'I was empty, I put everything into it': What is was like to play in Scotland's win over England

No-one in the Scotland camp was crowing after Saturday’s win at Twickenham.
Alex Dombrandt of England is tackled by Scotland duo George Turner and Pierre Schoeman.Alex Dombrandt of England is tackled by Scotland duo George Turner and Pierre Schoeman.
Alex Dombrandt of England is tackled by Scotland duo George Turner and Pierre Schoeman.

Satisfied? Yes. Exhausted? Certainly. But the message post-match was that there is a lot more to come from this team and, if anything, they had played slightly within themselves. Whether that is a deliberate strategy to keep everyone’s feet on the ground or a genuine reflection of the performance is open to debate. But a bonus-point win at the home of English rugby is certainly worth savouring.

You have to go back 85 years for the last time Scotland scored four or more tries in a winning performance at Twickenham. On that occasion they scored five in front of King George VI and Queen Elizabeth in what is considered one of the greatest ever games. The victory over England secured the Triple Crown and championship for Scotland during a period when only the four home nations took part.

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A portent for this season perhaps? It’s Wales next for Scotland and the low-key reaction to Saturday’s 29-23 win is likely a consequence of what happened on the last two occasions Gregor Townsend’s side opened with a victory over England. In both 2021 and 2022 the Welsh quickly doused Scottish championship ambitions in round 2.

George Turner was involved both times and the Scotland hooker is unsurprisingly not keen to follow three victories in a row over England with a hat-trick of Welsh defeats. “We talk about raising our floor, making sure our worst performances are still good performances,” said Turner. “Even on Saturday, we felt we still had loads of shots still to fire. They managed to disrupt our set-piece. Huw Jones got a good linebreak off the first set-piece and then they managed to disrupt us, knock balls out and slow us down, and it was really good from them.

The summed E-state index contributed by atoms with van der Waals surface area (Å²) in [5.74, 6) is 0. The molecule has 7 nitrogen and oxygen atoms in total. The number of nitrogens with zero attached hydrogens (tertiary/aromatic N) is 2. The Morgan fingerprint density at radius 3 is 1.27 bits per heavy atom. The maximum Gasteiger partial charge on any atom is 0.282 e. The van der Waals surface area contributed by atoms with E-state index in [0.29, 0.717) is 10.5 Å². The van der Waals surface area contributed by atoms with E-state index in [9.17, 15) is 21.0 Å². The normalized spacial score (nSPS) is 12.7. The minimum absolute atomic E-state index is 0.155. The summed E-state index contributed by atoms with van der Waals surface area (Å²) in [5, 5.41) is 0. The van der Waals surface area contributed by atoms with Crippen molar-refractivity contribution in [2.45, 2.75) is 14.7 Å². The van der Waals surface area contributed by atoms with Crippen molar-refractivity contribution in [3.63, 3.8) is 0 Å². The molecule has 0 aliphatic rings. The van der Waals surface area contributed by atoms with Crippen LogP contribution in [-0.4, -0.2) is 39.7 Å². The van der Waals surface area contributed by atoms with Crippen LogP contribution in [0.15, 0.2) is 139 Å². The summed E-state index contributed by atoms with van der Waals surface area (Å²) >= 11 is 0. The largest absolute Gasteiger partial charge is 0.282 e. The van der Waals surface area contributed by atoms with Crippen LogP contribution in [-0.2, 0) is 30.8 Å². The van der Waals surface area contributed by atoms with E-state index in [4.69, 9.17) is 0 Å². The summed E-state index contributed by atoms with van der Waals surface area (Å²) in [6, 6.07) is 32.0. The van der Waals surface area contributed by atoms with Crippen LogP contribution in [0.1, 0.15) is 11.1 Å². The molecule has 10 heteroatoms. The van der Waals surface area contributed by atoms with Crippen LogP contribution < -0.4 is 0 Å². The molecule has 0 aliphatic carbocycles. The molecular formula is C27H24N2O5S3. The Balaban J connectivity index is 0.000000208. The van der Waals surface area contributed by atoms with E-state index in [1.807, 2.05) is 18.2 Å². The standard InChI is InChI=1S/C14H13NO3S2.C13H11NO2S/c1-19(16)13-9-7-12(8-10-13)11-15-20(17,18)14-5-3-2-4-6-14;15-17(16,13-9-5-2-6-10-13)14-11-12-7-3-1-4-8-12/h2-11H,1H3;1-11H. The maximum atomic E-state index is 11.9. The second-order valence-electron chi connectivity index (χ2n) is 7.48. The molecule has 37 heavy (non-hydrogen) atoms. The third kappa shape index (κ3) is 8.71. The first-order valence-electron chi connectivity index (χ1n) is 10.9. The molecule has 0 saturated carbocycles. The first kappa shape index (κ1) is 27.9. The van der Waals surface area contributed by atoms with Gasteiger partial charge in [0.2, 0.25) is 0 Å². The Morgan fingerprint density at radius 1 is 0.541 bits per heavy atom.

“We definitely gave all we could but we made errors, we fell off a few tackles at the end of the first half and there were some mistakes, but yeah in the past we could have lost these games and not taken our chances but we managed to take the ones that counted and got the win.”

Turner was left drained by the occasion and said it felt very different to the 2021 win at Twickenham when supporters were absent due to Covid. It was made even more special this time because his wife, Madeleine, and son, William, were able to attend, the latter celebrating his fourth birthday.

“I was empty. I put everything into it,” said Turner. “It was a massive occasion. I played two years ago with the empty stands but it’s different gravy in front of 82,000. It was a hell of an experience. When we did the anthems we could hear all the Scotland fans, and we know we’ve got all these people behind us watching on TV as well.”

“My wife and my son came down, it was his birthday and he had an amazing time, he’s four. I think he was a bit knackered at the end and a bit confused but he’s had a great time coming down to London. And he might remember the match but at least he was here to be part of it. I got a couple of pictures of him with the trophy, some nice pictures with the family, which is important because they help so much and they are a big part of who we are.”